ACORN International Launches Remittance Justice Campaign

Money_Orders_25Phoenix In Vancouver, Toronto, Ottawa, and Hamilton ACORN International and ACORN Canada joined today to dramatically step up the international campaign to achieve improved access and fair pricing for remittances from immigrant families and their relatives in their home countries.

Today in Toronto Kay Bisnah, President of ACORN International, also unveiled an extensive report underpinning the campaign called Past Time for Remittance Justice (a copy is available at www.remittancejustice.org or www.acorninternational.org). The report is the result of  months of work and research by a multi-national research team including a battery of student interns with ACORN International at George Brown College in Toronto as well other researchers in Baltimore, Little Rock, and New Orleans joined with ACORN International and its federated organizations and staff in Latin America, Africa, and Asia.  In a survey of costs focusing on major global banking institutions as well as Western Union and MoneyGram, ACORN International found that the costs are exorbitant and predatory and averaged more than double what the World Bank estimates current pricing.

President Bisnah is expected to ask Toronto Dominion at the release today in Toronto to set an early meeting with representatives of the organization in order to begin discussions on how remittance justice can be achieved as quickly as possible.  Members of ACORN Canada will be demanding similar meetings with HSBC at the Canadian headquarters of the bank in Vancouver, while members in Ottawa will be pressing the Bank of Montreal for a meeting as soon as one can be scheduled.   In Ottawa demands are also going to be made for Canadian regulators to take up the issue of remittances and begin creating a mandatory and effective system.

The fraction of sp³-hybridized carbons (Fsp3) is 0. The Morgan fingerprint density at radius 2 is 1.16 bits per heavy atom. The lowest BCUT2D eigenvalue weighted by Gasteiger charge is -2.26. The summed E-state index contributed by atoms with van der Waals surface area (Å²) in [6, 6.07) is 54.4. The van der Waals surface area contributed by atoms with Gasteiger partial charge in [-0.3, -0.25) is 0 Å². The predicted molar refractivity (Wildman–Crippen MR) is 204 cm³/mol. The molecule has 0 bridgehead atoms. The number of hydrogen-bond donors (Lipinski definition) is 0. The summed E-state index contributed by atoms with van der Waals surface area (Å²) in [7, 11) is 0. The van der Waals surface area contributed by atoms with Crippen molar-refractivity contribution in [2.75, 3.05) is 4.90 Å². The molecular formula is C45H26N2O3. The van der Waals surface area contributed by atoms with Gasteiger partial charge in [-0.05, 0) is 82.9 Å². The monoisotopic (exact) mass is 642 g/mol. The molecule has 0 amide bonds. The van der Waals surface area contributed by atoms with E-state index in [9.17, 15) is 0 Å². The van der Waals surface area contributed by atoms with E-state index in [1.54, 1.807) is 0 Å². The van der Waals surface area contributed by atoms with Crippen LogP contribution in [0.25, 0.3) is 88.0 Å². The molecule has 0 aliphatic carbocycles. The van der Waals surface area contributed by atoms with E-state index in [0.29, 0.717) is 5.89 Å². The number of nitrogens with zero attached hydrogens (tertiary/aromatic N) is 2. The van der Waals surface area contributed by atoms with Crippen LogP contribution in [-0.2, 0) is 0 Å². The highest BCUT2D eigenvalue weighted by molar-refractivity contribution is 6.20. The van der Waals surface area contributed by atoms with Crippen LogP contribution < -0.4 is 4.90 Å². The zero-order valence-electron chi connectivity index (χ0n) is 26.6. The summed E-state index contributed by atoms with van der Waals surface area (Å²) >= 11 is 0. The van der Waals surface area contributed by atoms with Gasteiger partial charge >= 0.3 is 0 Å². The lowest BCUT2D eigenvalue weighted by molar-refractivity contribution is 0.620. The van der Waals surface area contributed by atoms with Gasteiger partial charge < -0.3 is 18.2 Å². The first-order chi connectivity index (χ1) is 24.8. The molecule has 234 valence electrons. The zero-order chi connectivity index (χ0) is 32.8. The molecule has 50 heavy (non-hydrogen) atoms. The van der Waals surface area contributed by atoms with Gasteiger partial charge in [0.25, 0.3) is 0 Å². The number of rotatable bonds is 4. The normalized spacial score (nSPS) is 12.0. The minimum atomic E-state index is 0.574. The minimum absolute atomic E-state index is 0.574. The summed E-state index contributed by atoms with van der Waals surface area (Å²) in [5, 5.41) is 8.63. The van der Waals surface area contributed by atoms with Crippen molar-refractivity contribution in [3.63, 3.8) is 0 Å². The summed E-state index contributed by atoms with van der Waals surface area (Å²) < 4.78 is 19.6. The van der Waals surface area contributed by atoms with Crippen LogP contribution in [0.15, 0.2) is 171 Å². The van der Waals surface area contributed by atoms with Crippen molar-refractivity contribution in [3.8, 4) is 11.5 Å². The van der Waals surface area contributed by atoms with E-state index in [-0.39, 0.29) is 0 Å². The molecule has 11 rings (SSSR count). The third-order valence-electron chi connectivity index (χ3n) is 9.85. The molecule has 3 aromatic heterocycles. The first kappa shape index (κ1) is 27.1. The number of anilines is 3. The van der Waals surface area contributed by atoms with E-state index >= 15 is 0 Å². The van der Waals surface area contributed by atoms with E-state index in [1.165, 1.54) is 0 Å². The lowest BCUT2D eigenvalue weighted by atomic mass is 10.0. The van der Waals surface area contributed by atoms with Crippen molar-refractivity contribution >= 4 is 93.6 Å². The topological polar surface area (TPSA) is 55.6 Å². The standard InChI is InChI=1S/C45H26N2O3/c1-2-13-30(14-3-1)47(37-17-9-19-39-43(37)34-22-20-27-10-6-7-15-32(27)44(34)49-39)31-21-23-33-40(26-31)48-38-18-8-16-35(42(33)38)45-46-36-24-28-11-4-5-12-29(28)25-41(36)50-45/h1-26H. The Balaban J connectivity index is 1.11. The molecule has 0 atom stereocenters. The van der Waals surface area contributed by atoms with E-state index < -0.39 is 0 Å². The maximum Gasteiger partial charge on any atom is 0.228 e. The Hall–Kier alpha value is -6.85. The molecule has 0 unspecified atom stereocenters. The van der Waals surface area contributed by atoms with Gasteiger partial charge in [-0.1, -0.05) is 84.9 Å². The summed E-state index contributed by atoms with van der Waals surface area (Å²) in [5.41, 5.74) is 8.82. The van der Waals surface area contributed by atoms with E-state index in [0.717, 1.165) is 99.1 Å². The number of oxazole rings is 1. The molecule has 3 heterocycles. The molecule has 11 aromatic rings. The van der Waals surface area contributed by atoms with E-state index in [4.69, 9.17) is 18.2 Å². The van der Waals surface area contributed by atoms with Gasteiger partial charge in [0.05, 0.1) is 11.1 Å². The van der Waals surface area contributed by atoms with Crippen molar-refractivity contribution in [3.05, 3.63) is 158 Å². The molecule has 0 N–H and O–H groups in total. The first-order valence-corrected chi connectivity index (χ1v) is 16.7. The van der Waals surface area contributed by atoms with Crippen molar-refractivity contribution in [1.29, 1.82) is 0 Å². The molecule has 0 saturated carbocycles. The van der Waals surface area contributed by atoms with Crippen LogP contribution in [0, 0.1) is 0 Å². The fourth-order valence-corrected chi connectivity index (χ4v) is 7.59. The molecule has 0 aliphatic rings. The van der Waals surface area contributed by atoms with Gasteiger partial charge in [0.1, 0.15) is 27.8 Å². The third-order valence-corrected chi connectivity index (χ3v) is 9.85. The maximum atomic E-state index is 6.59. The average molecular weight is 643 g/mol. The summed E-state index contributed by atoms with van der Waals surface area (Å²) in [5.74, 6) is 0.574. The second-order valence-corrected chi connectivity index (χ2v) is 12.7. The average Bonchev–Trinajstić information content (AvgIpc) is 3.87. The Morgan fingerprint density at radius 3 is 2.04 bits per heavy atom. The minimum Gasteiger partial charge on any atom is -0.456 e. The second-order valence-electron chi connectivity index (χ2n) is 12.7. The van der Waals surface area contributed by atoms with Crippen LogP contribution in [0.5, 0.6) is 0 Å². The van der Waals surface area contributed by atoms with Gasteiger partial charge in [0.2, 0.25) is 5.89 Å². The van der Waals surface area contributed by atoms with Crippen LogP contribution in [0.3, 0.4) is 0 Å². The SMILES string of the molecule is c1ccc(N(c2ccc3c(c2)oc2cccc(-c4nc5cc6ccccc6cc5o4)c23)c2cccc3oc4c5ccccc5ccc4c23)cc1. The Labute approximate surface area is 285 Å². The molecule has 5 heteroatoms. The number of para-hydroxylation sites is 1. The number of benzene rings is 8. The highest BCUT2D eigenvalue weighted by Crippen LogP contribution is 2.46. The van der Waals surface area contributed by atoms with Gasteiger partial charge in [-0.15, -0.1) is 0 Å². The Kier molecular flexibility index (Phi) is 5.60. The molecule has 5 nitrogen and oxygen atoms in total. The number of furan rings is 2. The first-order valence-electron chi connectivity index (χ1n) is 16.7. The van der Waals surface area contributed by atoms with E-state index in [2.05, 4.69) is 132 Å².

The grid in the report shows costs can in some cases suck out almost half of the money being sent to families in home countries by as much as one dollar for every dollar being transmitted.  In few cases were charges, commissions, and exchange rates taking less than twenty-five cents on the dollar.  The report calls into question World Bank estimates of an average 10% cost factor and while adopting the World Bank goal of no more than 5% costs, ACORN International calls for the changes to be immediate and comprehensive, including both sending and receiving fees.

Remittances are huge and involve an estimate of over $430 billion with 75% going from developed countries like Canada and the United States to developing countries.  Remittances are a substantial part of the gross national product (GNP) for many of the poorer countries and populations in the world.

ACORN International indicated that in coming weeks more banks will be targeted.  Beginning next week the demands will spread first to Lima, Mexico City, Buenos Aires, San Pedro Sula, Tegucigalpa, and Santiago (Dominican Republic) as well as Nairboi, Kenya and Mumbai, Delhi, and Bangalore in India.  ACORN International also intends to release the report and press demands with major banks headquartered in the United States, United Kingdom and elsewhere, as well as demand government accountability in the same locations.

The sum of remittances dwarfs all other forms of foreign aid and foreign direct investment in developing countries.  A reduction from a 10% average transaction cost to a 5% average would move more than $20 billion in remittances to aid families.  ACORN International believes there is nothing to justify existing charges, and seeks in the Remittance Justice Campaign to push charges to real and reasonable costs rather than the current global “highway” robbery of banks and transfer companies.

No doubt there will be a lot more to come, since these are big targets and this is a lot of money, but there is no question that justice must be come.

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